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Summary

The Mengzi is one of the very greatest works of world literature and philosophy, and it is perhaps the single most influential Confucian text of all time.

Of all the Confucian classics, it is also the one most likely to speak to a contemporary audience. The Mengzi contains the dialogues, debates and sayings of Mengzi, a Confucian sage of the fourth century BCE. (He is also known by the Latinization of his name, 'Mencius'.)  

As Mengzi himself explains, Confucianism in his era was under attack by two rival philosophical schools, the egoism of Yang Zhu and the impartial consequentialism of Mozi. Yang Zhu argued that morality is an artificial deformation of human nature, which is naturally self-interested. At the other extreme, Mozi argued that a sage should aim to bring profit to everyone in the world impartially, caring no more for his own relatives than for complete strangers.  

Mengzi argues that both of these approaches go against human nature. Contrary to what Yang Zhu’s egoism asserts, there is more to human nature than self-interest. Mengzi demonstrates this with his famous child-at-the-well thought experiment. Suppose someone were suddenly confronted with the sight of a child about to fall into a well. Any normal human in such a situation would have a feeling of alarm and compassion. Anyone who did not have such a reaction would be, literally, 'inhuman'.  

The existence of this innate feeling of compassion, which Mengzi describes as the 'sprout' of the virtue of benevolence, disproves Yang Zhu’s simplistic egoism. While compassion for other humans is natural, Mengzi argues that it is equally natural to love one’s own friends and relatives more than strangers. Consequently, the impartiality demanded of Mohism is both impractical and unwarranted.  

These arguments are just a small part of Mengzi’s subtle and fascinating worldview, which includes accounts of why people fail to be virtuous, what distinguishes genuine virtue from its semblances, and a political philosophy of 'benevolent government' that has contemporary relevance. This new translation of the Mengzi gives a flavor for the beauty of the original classical Chinese but is written in a lively English style that is accessible to contemporary listeners.  

In addition, this translation is distinctive because it includes a running commentary. This commentary draws heavily upon the Collected Commentaries on the Four Books by the Song-dynasty Confucian Zhu Xi (1130-1200 CE). Zhu Xi’s commentary is both intrinsically insightful and historically influential, because it was the basis of the civil service examinations in China for almost 600 years. Consequently, generations of Chinese scholars literally committed to memory all of the Mengzi along with Zhu Xi’s commentary on it. Listeners to this audiobook will learn about Confucianism, will be exposed to one of the greatest works of world literature and will have a window into the heart of East Asian civilizations. Bryan Van Norden's new translation of the Mengzi (Mencius) is accurate, philosophically nuanced and fluent. He reads on this Ukemi recording with an informal and accessible authority.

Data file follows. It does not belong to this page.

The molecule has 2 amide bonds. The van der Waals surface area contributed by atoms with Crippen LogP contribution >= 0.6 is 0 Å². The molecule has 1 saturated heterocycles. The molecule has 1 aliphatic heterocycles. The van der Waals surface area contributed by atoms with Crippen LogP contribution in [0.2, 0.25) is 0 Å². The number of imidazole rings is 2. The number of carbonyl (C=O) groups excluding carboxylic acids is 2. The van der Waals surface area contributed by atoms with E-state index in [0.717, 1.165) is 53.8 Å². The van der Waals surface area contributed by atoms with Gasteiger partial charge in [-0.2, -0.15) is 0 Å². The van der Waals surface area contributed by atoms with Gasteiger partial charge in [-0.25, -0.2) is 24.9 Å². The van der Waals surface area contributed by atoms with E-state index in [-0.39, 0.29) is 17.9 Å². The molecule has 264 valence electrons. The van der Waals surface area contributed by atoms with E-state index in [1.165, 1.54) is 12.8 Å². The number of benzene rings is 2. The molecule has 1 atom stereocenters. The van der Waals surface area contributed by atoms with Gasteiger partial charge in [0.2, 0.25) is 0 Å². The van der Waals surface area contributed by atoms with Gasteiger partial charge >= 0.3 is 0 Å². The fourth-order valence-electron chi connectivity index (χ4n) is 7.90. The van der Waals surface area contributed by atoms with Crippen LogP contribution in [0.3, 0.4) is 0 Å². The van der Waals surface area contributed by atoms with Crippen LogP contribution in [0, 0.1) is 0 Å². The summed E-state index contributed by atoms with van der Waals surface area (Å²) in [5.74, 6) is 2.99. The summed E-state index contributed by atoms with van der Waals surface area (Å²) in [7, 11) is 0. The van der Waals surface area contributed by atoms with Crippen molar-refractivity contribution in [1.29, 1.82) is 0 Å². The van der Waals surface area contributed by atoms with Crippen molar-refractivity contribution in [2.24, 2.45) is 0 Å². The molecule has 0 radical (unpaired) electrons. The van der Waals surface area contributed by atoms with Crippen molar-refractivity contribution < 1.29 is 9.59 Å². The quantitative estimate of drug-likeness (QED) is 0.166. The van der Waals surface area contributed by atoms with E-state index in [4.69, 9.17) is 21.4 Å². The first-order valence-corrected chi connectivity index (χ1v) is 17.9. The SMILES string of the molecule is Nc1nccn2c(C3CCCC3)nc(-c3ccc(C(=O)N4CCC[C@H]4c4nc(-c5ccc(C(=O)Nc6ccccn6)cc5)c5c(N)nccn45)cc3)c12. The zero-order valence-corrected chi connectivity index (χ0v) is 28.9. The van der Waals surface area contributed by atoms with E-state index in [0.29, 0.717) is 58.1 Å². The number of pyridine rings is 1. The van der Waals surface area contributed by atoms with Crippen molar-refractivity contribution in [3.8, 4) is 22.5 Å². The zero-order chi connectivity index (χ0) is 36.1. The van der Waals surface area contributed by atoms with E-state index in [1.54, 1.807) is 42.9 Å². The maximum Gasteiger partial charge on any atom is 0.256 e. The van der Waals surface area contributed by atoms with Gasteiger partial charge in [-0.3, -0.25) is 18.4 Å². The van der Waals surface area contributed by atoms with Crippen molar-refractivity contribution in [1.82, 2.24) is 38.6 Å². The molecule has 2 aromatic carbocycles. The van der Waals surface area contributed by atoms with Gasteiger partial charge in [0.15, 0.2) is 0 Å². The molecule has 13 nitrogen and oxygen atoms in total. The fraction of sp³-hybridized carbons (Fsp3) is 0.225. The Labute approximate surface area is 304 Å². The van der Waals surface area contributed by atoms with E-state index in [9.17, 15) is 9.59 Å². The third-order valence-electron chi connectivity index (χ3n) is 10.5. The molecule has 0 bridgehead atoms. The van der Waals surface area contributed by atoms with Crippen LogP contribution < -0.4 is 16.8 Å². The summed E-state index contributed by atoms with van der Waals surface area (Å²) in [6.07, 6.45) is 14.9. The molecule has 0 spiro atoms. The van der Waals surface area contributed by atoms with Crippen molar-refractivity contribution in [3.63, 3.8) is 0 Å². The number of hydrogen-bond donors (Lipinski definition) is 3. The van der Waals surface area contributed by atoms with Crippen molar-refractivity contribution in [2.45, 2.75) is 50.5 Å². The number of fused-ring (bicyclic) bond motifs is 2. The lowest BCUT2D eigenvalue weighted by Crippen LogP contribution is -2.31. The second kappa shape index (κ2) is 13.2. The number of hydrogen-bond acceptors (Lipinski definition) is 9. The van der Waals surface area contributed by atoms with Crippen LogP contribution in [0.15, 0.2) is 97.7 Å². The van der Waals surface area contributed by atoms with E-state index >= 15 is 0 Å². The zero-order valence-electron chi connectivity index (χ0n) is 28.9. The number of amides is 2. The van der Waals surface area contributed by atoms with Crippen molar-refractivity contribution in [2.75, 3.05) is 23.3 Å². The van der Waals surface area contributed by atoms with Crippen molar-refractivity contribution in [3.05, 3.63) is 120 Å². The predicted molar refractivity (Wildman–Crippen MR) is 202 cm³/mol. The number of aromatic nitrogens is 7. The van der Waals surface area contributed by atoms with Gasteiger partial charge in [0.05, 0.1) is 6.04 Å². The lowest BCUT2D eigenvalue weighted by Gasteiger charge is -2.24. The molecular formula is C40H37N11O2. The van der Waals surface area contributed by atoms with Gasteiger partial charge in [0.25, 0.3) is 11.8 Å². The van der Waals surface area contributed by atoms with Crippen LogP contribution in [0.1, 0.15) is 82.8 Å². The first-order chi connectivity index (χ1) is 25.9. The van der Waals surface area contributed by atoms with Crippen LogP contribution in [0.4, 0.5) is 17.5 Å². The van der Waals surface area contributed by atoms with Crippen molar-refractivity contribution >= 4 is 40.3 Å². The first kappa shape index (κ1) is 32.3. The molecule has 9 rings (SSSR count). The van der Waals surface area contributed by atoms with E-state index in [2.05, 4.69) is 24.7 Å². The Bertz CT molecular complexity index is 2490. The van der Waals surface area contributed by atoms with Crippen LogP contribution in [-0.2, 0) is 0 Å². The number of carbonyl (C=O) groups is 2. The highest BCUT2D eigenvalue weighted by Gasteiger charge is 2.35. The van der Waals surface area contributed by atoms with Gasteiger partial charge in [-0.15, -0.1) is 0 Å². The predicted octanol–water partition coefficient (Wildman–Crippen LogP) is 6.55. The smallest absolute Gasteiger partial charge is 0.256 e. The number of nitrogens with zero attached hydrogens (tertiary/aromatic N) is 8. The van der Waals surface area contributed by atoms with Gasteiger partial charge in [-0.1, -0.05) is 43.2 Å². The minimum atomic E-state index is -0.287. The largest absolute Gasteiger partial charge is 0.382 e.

©2008 Hackett Publishing Company Inc. (P)2019 Ukemi Productions Ltd

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  • Agenbite
  • 29-03-20

Abridged, despite what it says

So, I think this is a great translation of Mengzi. However, I am dinging the makers of the audiobook, Ukemi, for not being honest. They called this an unabridged audiobook. That is not true. I am reading it with a copy of the print edition and large swaths are pulled from Van Norden's original text.

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  • Anonymous User
  • 20-04-20

intelligence

good for the whole world ,one must read it at least five orten times,then you cen understand it

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  • Angus J. Mckellar
  • 26-05-21

The author is a great narrator!

Mr. Norden is a superb narrator (and translator/commentator). I wish he would do some of the other Chinese philosophy classics as well.

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  • Eric
  • 03-04-22

Excellent book, great narration. Treat yourself!

I'm always a little hesitant to get audiobooks that are read by the same person who wrote it – it's a bit like indexing your own book, innit? – but Bryan knocked it out of the park, both in his discussion of Mengzi in the text itself, but absolutely in his narration. It wasn't too fast or too dry, rushing through because he already knew all the lines, and he kept an even pace and tone throughout the chapters, which is a skill that seems deceptively simple but is difficult to pull off. Not sure if he was an audiobook narrator in another life or if he's just a natural at this, but it was engaging to listen to on all the levels that matter for an audiobook.

I'll definitely be re-listening to this in the future!